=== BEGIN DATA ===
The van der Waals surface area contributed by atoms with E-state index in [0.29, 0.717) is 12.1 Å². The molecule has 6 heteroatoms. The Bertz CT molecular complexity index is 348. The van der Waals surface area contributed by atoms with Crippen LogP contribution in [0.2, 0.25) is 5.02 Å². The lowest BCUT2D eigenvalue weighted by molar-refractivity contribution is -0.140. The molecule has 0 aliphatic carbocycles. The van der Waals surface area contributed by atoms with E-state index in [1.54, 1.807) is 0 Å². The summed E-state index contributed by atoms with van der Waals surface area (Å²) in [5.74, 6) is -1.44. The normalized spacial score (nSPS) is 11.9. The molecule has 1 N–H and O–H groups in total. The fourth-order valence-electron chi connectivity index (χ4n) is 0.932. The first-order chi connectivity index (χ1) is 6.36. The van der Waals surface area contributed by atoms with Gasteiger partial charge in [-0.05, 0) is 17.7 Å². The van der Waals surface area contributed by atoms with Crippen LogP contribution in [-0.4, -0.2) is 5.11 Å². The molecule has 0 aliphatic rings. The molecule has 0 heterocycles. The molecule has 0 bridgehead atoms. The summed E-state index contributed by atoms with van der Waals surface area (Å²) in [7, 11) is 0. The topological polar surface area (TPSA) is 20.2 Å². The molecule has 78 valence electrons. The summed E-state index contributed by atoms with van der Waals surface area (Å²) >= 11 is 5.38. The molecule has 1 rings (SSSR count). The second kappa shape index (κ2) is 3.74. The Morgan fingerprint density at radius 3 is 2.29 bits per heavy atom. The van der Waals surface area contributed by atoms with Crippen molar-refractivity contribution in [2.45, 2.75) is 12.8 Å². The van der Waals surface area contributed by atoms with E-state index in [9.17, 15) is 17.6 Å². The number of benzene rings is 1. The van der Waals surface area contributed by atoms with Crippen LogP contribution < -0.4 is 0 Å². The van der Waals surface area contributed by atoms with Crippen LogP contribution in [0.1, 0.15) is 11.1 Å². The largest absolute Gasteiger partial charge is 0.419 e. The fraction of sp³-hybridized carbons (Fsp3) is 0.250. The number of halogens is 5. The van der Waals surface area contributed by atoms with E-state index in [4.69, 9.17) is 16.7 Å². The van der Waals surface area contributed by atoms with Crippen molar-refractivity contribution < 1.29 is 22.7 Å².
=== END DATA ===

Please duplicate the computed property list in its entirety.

The van der Waals surface area contributed by atoms with E-state index in [0.29, 0.717) is 12.1 Å². The molecule has 6 heteroatoms. The Bertz CT molecular complexity index is 348. The van der Waals surface area contributed by atoms with Crippen LogP contribution in [0.2, 0.25) is 5.02 Å². The lowest BCUT2D eigenvalue weighted by molar-refractivity contribution is -0.140. The molecule has 0 aliphatic carbocycles. The van der Waals surface area contributed by atoms with E-state index in [1.54, 1.807) is 0 Å². The summed E-state index contributed by atoms with van der Waals surface area (Å²) in [5.74, 6) is -1.44. The normalized spacial score (nSPS) is 11.9. The molecule has 1 N–H and O–H groups in total. The fourth-order valence-electron chi connectivity index (χ4n) is 0.932. The first-order chi connectivity index (χ1) is 6.36. The van der Waals surface area contributed by atoms with Gasteiger partial charge in [-0.05, 0) is 17.7 Å². The van der Waals surface area contributed by atoms with Crippen LogP contribution in [-0.4, -0.2) is 5.11 Å². The molecule has 0 aliphatic rings. The molecule has 0 heterocycles. The molecule has 0 bridgehead atoms. The summed E-state index contributed by atoms with van der Waals surface area (Å²) in [7, 11) is 0. The topological polar surface area (TPSA) is 20.2 Å². The molecule has 78 valence electrons. The summed E-state index contributed by atoms with van der Waals surface area (Å²) >= 11 is 5.38. The molecule has 1 rings (SSSR count). The second kappa shape index (κ2) is 3.74. The Morgan fingerprint density at radius 3 is 2.29 bits per heavy atom. The van der Waals surface area contributed by atoms with Crippen molar-refractivity contribution in [2.45, 2.75) is 12.8 Å². The van der Waals surface area contributed by atoms with E-state index in [9.17, 15) is 17.6 Å². The number of benzene rings is 1. The van der Waals surface area contributed by atoms with Crippen LogP contribution < -0.4 is 0 Å². The van der Waals surface area contributed by atoms with Crippen LogP contribution in [0.1, 0.15) is 11.1 Å². The largest absolute Gasteiger partial charge is 0.419 e. The fraction of sp³-hybridized carbons (Fsp3) is 0.250. The number of halogens is 5. The van der Waals surface area contributed by atoms with E-state index in [4.69, 9.17) is 16.7 Å². The van der Waals surface area contributed by atoms with Crippen molar-refractivity contribution < 1.29 is 22.7 Å².